This translation proved to be immensely popular — much more popular, in fact, than William II of Tyre’s original. However, the popularity of the book might be attributed to the stylistic choices of the anonymous translator or translators.
As Philip David Handyside tells us in his doctoral thesis titled simply “The Old French Translation of William of Tyre”, the translator, whilst remaining quite faithful to the original work, added ‘various embellishments and set phrases to various scenes’ in order to appeal to regular audiences. This was the complete opposite of William II of Tyre’s intended audience, who wrote the book for a highly educated and priestly audience.
One of the many stylistic insertions by the translator involves the mention of games or sets of dice being found at the city of Azaz. This insertion was taken to be true due to the similarity of the crusaders’ name for the city (“Hasart”) to the Old French word “hasart” (“hazard”).
Incidentally, the word has multiple cognates across a number of languages, like Italian (azzardo & zara), Maltese (azzard), Spanish (azar), and Portuguese (azar).
Furthermore, the fact that these words have ties to gambling (take, for example, the Italian word “zara” which is mentioned in Dante’s Purgatorio as ‘gioco de la zara’, “the game of zara”) only made the insertion more credible. Despite all of that, however, there doesn’t seem to be any historical evidence to back this up.
At the same time, there doesn’t seem to be any definitive etymology of the word “hazard” either. Instead, there are two prevailing theories on its origin: firstly, the word is thought to be a loanword from Arabic, namely the Arabic word for dice: az-zahr. However, this etymology is dubious because the word is absent from Classical Arabic dictionaries.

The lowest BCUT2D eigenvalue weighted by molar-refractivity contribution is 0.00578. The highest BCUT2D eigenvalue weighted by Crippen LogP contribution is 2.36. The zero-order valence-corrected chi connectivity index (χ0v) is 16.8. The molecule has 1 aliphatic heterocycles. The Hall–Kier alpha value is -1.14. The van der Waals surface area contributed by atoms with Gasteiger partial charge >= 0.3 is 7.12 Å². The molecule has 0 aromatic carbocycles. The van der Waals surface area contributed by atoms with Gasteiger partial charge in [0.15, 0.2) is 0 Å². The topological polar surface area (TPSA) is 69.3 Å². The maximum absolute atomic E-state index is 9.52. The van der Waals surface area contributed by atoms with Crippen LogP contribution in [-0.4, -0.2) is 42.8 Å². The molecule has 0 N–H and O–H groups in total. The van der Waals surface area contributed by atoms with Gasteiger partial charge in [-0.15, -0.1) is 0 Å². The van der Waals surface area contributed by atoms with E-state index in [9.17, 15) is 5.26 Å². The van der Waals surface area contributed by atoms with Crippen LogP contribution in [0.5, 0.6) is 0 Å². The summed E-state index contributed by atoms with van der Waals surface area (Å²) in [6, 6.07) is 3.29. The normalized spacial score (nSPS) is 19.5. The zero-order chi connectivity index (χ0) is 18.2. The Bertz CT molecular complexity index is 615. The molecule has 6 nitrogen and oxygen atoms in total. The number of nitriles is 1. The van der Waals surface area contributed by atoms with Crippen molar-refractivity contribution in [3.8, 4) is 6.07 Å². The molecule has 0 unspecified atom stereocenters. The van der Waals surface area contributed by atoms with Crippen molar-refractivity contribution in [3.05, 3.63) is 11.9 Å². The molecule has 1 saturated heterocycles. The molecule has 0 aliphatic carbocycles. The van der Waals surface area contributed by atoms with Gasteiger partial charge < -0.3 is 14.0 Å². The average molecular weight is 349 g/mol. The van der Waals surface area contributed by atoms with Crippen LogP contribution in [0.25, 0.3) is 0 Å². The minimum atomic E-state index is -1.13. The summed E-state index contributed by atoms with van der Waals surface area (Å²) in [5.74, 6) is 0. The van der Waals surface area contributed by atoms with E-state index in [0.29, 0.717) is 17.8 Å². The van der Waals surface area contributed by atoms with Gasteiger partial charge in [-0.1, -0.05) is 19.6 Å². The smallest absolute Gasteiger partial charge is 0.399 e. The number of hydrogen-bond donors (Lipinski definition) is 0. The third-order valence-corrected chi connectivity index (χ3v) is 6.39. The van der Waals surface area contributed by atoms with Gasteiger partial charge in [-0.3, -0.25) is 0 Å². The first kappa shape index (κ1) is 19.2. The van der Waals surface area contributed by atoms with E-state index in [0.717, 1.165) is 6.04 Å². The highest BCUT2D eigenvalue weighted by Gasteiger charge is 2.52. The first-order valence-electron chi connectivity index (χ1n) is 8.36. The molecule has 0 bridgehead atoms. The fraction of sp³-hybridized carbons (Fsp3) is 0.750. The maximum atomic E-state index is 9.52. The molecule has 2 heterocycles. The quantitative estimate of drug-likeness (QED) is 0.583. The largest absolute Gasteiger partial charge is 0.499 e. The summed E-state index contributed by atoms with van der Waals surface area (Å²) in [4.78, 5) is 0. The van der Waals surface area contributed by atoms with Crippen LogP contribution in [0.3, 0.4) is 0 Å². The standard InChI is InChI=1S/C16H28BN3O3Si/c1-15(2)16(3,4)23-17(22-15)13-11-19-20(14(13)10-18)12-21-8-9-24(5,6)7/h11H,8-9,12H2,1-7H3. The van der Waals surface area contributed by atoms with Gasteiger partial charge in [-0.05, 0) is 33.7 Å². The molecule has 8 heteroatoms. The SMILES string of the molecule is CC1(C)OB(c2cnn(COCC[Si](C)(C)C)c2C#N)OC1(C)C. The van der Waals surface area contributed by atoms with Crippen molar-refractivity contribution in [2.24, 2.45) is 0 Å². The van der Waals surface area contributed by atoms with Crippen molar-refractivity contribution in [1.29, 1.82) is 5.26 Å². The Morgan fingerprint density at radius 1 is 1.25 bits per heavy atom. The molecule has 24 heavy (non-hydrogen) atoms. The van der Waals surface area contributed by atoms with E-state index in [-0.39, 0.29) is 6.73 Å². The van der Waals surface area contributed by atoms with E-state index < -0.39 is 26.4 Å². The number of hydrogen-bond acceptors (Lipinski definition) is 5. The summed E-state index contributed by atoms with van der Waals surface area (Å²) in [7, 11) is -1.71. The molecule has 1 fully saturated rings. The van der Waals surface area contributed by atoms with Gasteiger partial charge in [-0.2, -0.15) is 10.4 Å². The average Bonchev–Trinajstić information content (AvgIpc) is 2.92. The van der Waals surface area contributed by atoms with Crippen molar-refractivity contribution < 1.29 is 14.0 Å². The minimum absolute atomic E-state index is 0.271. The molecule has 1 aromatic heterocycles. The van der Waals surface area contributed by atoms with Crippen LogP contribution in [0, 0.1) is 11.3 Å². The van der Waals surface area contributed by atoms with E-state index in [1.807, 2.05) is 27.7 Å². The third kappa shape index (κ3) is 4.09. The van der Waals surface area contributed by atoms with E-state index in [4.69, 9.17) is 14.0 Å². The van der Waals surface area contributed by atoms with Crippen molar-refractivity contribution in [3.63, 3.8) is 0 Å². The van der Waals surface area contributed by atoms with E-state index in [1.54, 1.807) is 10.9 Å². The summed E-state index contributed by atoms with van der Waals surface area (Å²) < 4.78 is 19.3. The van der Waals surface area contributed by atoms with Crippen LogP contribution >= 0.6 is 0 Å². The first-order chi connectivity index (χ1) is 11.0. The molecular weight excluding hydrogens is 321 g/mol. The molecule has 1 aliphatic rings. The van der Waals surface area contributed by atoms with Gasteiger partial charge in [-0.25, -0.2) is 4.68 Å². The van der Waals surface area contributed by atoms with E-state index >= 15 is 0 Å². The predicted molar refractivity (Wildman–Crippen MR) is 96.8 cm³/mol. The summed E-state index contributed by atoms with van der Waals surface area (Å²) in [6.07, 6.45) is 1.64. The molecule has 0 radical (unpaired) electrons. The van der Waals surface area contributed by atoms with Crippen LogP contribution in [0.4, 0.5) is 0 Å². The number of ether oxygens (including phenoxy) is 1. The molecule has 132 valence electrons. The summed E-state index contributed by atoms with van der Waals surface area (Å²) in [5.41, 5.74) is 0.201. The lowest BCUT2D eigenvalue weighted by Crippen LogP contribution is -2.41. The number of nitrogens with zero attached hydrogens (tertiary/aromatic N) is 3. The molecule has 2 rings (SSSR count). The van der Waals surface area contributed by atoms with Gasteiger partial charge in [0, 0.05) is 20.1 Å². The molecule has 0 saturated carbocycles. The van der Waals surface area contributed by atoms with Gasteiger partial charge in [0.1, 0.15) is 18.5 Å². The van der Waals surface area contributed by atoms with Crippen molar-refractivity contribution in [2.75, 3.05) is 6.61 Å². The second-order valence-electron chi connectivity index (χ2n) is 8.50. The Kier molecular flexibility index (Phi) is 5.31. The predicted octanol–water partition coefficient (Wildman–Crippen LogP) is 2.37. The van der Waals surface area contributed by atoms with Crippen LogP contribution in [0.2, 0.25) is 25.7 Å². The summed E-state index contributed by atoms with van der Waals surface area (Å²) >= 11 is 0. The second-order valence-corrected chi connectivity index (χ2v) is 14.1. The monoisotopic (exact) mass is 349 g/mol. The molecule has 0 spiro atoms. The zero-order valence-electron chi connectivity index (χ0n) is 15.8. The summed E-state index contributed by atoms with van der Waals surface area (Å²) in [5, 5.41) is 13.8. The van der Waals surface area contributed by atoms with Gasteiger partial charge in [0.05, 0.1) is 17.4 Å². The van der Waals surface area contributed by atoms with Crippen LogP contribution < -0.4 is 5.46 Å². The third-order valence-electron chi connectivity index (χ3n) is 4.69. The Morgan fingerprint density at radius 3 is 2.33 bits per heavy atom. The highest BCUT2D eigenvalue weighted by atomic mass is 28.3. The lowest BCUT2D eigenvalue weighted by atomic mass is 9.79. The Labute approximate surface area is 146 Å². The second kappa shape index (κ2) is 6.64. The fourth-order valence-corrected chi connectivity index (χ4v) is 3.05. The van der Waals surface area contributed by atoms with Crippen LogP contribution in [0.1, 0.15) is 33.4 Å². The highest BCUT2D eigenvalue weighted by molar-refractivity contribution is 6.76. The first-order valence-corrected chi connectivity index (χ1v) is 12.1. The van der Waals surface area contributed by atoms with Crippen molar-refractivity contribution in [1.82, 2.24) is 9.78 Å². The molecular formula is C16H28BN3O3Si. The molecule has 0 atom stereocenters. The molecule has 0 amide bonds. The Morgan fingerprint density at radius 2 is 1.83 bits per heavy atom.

The second theory, on the other hand, also suggests that the word comes from an Arabic loanword, this time the word “yasara”, “he played at dice”. The word travelled from Spanish to French, changing as it went, until it finally achieved its modern form: hazard.
Finally, despite the spuriousness of the translator’s insertion, it doesn’t mean that the insertion itself isn’t useful in any way; if anything, it goes to show that dice games were already played at the time of the translation.
The actual date when the translation was finished is up to debate, however it’s generally considered that ‘the translation was made after the Fourth Crusade at a date sometime between 1204 and 1234, with a more likely terminus date of 1223 or a few years afterwards.’
Moreover, the fact that the name of the city was confused for being the origin for the word “hasart” means that the word “hasart” was already referring to a game of dice at the time. In fact, a poem from around 1155 written by the poet Wace under the title of the Roman de Brut mentions the game:
Auquant demandent dez et tables :
Tex i a joent a hasart
(Some asked for dice and tables:
They played hazard)
This is likely the earliest mention of the game of hazard, meaning that the game was played almost 900 years ago. However, it’s unknown what rules the game originally had and if they were similar to the rules we know of today. Since it’s no use speculating what rules the game might have had, let’s look at what rules we know that the game did have.